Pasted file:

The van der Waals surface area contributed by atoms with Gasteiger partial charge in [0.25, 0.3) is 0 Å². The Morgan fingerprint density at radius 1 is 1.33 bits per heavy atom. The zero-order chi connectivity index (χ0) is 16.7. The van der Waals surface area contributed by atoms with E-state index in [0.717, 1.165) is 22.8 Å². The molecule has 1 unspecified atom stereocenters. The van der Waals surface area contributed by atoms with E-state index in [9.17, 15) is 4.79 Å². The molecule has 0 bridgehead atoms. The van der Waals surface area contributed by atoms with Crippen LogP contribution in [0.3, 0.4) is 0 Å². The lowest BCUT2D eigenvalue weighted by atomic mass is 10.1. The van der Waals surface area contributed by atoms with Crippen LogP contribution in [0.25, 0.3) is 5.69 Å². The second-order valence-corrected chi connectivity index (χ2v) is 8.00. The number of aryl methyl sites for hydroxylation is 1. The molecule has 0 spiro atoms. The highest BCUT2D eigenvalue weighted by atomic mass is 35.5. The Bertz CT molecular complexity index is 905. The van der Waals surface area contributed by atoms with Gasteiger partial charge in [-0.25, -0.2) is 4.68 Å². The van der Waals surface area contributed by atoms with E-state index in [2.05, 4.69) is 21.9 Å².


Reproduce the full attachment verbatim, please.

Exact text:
The van der Waals surface area contributed by atoms with Gasteiger partial charge in [0.25, 0.3) is 0 Å². The Morgan fingerprint density at radius 1 is 1.33 bits per heavy atom. The zero-order chi connectivity index (χ0) is 16.7. The van der Waals surface area contributed by atoms with E-state index in [0.717, 1.165) is 22.8 Å². The molecule has 1 unspecified atom stereocenters. The van der Waals surface area contributed by atoms with E-state index in [9.17, 15) is 4.79 Å². The molecule has 0 bridgehead atoms. The van der Waals surface area contributed by atoms with Crippen LogP contribution in [0.3, 0.4) is 0 Å². The lowest BCUT2D eigenvalue weighted by atomic mass is 10.1. The van der Waals surface area contributed by atoms with Crippen LogP contribution in [0.25, 0.3) is 5.69 Å². The second-order valence-corrected chi connectivity index (χ2v) is 8.00. The number of aryl methyl sites for hydroxylation is 1. The molecule has 0 spiro atoms. The highest BCUT2D eigenvalue weighted by atomic mass is 35.5. The Bertz CT molecular complexity index is 905. The van der Waals surface area contributed by atoms with Gasteiger partial charge in [-0.25, -0.2) is 4.68 Å². The van der Waals surface area contributed by atoms with E-state index in [2.05, 4.69) is 21.9 Å².